Twitter CEO Jack Dorsey has made his first public statements days after the social media platform banned the US President Donald Trump. A few hours ago, in a series of tweets, Dorsey explained why Trump was banned from the social network and insists that Twitter made the right decision. There have also been voices on social media which are calling this an overreach by social media networks (Facebook also barred Donald Trump from Facebook and Twitter apps for the time being, for instance) and could set a dangerous precedent that could see them ban any user at any time. Dorsey admits that the ban came about because Twitter failed to promote healthy conversation.
In a series of tweets in which he also enthused about Bitcoin and how it is an internet technology not influenced by a single person or entity, Dorsey said that Twitter takes no pride in the decision and that the ban of Donald Trump is no reason to celebrate for the tech giant. He says that Twitter took action after clear warnings, and also factored in the warnings of threats to physical safety, on Twitter and in the real world. “I believe this was the right decision for Twitter. We faced an extraordinary and untenable circumstance, forcing us to focus all of our actions on public safety. Offline harm as a result of online speech is demonstrably real, and what drives our policy and enforcement above all,” he says. Dorsey admits that Twitter failed on its part to ensure that the platform is a place for healthy conversations. “While there are clear and obvious exceptions, I feel a ban is a failure of ours ultimately to promote healthy conversation. And a time for us to reflect on our operations and the environment around us,” he says. Will this change anything at Twitter or Twitter how we know it? We don’t know just yet.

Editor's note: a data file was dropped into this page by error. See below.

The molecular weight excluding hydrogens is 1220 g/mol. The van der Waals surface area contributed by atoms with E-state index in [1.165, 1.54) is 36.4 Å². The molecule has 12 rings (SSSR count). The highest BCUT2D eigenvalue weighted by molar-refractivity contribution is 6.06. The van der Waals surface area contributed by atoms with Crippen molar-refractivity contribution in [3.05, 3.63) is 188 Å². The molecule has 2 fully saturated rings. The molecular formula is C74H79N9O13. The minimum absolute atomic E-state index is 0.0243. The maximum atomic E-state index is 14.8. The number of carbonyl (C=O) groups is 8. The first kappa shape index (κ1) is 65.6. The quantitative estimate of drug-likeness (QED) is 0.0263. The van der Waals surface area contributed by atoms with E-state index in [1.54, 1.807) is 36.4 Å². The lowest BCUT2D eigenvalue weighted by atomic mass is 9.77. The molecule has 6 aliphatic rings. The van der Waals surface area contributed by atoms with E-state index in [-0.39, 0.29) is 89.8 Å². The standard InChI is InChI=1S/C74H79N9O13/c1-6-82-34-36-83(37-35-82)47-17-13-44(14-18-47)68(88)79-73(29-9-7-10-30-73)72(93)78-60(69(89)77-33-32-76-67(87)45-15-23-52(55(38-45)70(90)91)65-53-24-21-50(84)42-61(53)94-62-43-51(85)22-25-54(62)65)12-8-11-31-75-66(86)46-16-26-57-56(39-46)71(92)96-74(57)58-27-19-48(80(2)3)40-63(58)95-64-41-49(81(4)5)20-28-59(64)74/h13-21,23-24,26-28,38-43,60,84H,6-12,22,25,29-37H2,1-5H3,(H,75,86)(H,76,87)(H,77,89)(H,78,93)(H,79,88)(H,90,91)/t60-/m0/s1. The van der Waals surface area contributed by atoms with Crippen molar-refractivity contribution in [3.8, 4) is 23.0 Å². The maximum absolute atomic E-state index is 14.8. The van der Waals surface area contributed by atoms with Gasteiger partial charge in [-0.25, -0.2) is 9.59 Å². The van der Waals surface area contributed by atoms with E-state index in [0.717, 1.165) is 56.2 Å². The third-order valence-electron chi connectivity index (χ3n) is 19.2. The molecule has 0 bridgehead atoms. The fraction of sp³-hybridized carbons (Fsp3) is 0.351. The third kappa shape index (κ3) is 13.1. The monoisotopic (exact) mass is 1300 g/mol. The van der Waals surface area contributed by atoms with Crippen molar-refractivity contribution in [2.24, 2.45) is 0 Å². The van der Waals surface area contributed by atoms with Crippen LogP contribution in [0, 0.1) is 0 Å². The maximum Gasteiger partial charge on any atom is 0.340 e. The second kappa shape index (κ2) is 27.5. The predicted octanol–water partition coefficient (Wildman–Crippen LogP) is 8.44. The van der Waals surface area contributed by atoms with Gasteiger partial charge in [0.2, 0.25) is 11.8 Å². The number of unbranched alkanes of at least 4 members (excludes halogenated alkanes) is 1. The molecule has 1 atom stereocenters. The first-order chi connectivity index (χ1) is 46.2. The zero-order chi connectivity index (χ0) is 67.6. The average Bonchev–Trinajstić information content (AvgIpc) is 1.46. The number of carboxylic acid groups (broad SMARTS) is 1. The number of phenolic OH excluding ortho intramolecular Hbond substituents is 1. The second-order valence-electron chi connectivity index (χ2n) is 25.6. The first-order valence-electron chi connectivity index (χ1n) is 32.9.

There has been the debate about whether any social media platform or tech company should have the power or the rights to ban just about anyone from any conversation online. There are always two sides of the coin. Dorsey says, “Having to take these actions fragment the public conversation. They divide us. They limit the potential for clarification, redemption, and learning. And sets a precedent I feel is dangerous: the power an individual or corporation has over a part of the global public conversation.” He is also very straightforward in saying that any user who doesn’t agree with Twitter’s rules and enforcement of these rules can switch to another service.
The problem with Twitter has been that there is enough visible evidence that they allowed Donald Trump to use the platform as his megaphone, for good and bad, for far too long. Twitter has, for long, chosen to deploy a completely different policy to such tweets by “world leaders”. In early 2018, Twitter had taken pains to explain that “Blocking a world leader from Twitter or removing their controversial Tweets would hide important information people should be able to see and debate. It would also not silence that leader, but it would certainly hamper necessary discussion around their words and actions.” It had also cited global, public conversation. In 2019, Twitter said that they would label tweets from politicians that break the community guidelines, but still leave them available for viewing. And followed through on it steadfastly, till now.